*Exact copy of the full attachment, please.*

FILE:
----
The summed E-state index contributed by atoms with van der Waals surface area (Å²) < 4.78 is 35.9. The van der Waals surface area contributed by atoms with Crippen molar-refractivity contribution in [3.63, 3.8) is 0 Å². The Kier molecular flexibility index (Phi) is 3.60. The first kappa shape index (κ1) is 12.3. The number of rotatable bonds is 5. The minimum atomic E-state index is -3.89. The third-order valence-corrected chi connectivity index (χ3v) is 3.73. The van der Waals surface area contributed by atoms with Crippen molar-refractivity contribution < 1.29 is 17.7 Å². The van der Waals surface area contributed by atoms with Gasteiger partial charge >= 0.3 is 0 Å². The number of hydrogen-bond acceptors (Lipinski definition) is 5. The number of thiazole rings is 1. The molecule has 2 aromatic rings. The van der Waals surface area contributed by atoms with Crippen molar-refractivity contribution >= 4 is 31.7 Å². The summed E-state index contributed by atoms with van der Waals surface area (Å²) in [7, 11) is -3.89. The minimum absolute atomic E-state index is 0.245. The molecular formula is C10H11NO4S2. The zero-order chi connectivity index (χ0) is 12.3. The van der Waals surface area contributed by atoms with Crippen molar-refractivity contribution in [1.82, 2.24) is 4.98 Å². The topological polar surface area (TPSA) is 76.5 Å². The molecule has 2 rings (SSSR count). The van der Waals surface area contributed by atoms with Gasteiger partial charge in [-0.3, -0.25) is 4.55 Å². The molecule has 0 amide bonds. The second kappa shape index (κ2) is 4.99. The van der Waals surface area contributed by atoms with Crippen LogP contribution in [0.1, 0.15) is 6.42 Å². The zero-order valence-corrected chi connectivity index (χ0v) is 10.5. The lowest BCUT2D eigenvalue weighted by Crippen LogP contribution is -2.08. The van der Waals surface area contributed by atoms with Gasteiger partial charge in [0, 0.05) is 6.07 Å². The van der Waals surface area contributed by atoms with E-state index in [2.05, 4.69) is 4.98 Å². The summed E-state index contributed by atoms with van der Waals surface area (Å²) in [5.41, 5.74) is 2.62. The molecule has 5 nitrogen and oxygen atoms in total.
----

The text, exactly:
The summed E-state index contributed by atoms with van der Waals surface area (Å²) < 4.78 is 35.9. The van der Waals surface area contributed by atoms with Crippen molar-refractivity contribution in [3.63, 3.8) is 0 Å². The Kier molecular flexibility index (Phi) is 3.60. The first kappa shape index (κ1) is 12.3. The number of rotatable bonds is 5. The minimum atomic E-state index is -3.89. The third-order valence-corrected chi connectivity index (χ3v) is 3.73. The van der Waals surface area contributed by atoms with Crippen molar-refractivity contribution < 1.29 is 17.7 Å². The van der Waals surface area contributed by atoms with Gasteiger partial charge >= 0.3 is 0 Å². The number of hydrogen-bond acceptors (Lipinski definition) is 5. The number of thiazole rings is 1. The molecule has 2 aromatic rings. The van der Waals surface area contributed by atoms with Crippen molar-refractivity contribution >= 4 is 31.7 Å². The summed E-state index contributed by atoms with van der Waals surface area (Å²) in [7, 11) is -3.89. The minimum absolute atomic E-state index is 0.245. The molecular formula is C10H11NO4S2. The zero-order chi connectivity index (χ0) is 12.3. The van der Waals surface area contributed by atoms with Crippen molar-refractivity contribution in [1.82, 2.24) is 4.98 Å². The topological polar surface area (TPSA) is 76.5 Å². The molecule has 2 rings (SSSR count). The van der Waals surface area contributed by atoms with Gasteiger partial charge in [-0.3, -0.25) is 4.55 Å². The molecule has 0 amide bonds. The second kappa shape index (κ2) is 4.99. The van der Waals surface area contributed by atoms with Crippen LogP contribution in [0.1, 0.15) is 6.42 Å². The zero-order valence-corrected chi connectivity index (χ0v) is 10.5. The lowest BCUT2D eigenvalue weighted by Crippen LogP contribution is -2.08. The van der Waals surface area contributed by atoms with Gasteiger partial charge in [0, 0.05) is 6.07 Å². The van der Waals surface area contributed by atoms with E-state index in [2.05, 4.69) is 4.98 Å². The summed E-state index contributed by atoms with van der Waals surface area (Å²) in [5.41, 5.74) is 2.62. The molecule has 5 nitrogen and oxygen atoms in total.